Compromise is held, by many, to be a value in and of itself. But is it a value, or is it a tool? What, exactly, is compromise? (Credit to Jonah Goldberg for giving me the premise)
Let's look at a city overlooking a gorge. Now, we have something valuable on the other side, so some city residents campaign to build a bridge across the chasm. Others, however, don't see the MacGuffin as valuable enough to justify a bridge, so they oppose the spending as wasteful. Here's what a “Compromise” solution is: build a bridge reaching only halfway across the chasm.
Now, if compromise is a value and not a tool, then this would be a good end. But this result is patently absurd. Each side gave up something (a complete bridge and savings, respectively) but gained nothing. This would clearly be a petty and self-destructive exercise, so compromise cannot, itself, be a value.
But let's take two cities on the same side of this chasm. On the opposite side is, again, some MacGuffin. Both cities want to build a bridge, but neither can afford it alone. So they pool their resources and can build one bridge. Each city wants the bridge at their location, so they have priority on the MacGuffin traffic coming back and forth. Both cities do not want the bridge at the other location for the same reason.
Now, if building the bridge is more important than having closer access, both sides will compromise in a solution that puts the bridge halfway between them. This way, each side gains something of great importance (a bridge) and each side gives up something of lesser importance (closer access). That's the way compromise should work – sacrificing smaller objectives to achieve a larger goal.
But let's go back to the first example to explore why that kind of “compromise” is a thing seen in our government. The pro-bridge group gets only half a bridge, but they push it as a compromise. Why? Because in a few years, perhaps even before completion, they can campaign to complete the bridge on the grounds that only building half a bridge is wasteful. On it's face, this is completely reasonable, except the people attacking the half-bridge are the same people who supported it in the first place.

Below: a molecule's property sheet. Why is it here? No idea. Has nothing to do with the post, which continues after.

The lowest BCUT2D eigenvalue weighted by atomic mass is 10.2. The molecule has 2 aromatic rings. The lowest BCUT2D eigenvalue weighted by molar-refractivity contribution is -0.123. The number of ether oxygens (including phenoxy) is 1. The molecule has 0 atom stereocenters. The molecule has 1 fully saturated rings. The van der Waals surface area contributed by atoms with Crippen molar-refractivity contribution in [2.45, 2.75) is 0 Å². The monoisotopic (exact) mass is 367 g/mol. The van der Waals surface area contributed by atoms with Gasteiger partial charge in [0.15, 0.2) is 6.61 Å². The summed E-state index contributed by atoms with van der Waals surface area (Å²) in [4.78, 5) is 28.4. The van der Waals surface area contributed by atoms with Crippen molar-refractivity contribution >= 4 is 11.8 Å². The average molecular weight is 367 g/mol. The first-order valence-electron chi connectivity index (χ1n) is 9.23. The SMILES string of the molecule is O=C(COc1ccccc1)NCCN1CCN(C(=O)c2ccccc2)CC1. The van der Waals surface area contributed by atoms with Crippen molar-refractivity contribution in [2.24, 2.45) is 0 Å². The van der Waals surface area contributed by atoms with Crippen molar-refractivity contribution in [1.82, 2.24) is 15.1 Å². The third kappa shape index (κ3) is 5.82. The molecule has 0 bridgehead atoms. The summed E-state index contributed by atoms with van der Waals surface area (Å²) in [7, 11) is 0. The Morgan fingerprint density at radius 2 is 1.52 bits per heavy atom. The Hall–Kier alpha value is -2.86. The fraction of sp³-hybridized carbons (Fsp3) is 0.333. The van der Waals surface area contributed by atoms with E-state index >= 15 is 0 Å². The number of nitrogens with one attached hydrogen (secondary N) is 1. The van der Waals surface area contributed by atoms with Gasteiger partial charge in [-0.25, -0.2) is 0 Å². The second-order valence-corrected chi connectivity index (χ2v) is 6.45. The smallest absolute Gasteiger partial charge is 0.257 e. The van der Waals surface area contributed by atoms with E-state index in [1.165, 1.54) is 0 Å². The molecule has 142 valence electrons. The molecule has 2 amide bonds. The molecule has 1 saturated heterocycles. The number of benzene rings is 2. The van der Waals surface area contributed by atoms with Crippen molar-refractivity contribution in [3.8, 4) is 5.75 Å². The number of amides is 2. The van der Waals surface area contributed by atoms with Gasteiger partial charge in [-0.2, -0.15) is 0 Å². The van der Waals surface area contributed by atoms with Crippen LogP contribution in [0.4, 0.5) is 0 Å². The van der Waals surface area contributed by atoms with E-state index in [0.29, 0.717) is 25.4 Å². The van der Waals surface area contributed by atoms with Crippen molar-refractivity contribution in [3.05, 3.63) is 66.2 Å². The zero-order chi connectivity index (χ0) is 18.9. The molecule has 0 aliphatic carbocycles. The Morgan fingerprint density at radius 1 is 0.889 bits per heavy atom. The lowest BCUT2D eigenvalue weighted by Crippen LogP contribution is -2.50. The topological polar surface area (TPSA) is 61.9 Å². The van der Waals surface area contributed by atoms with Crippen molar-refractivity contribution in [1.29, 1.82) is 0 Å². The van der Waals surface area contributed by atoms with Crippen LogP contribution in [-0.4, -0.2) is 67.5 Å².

But in the end, they get the whole bridge, and that's what mattered.
Drop the metaphor and look at Obamacare. There are ALREADY people saying that this system, the Affordable Care Act, is broken and useless *because it is not a single-payer system*. It took 40 years for the HMO model to break to the ACA model, and the people who thought they could get a state monopoly system then are getting impatient. But Obamacare itself was supposed to be a “compromise” solution between Socialism and Capitalism. Even without any Republican votes, it is that half-bridge, the false compromise in pursuit of a larger goal.
Understand this the next time any politician on either side talks about compromise – it must be in pursuit of larger, shared goals that are specific in nature, otherwise it is a half-bridge scam.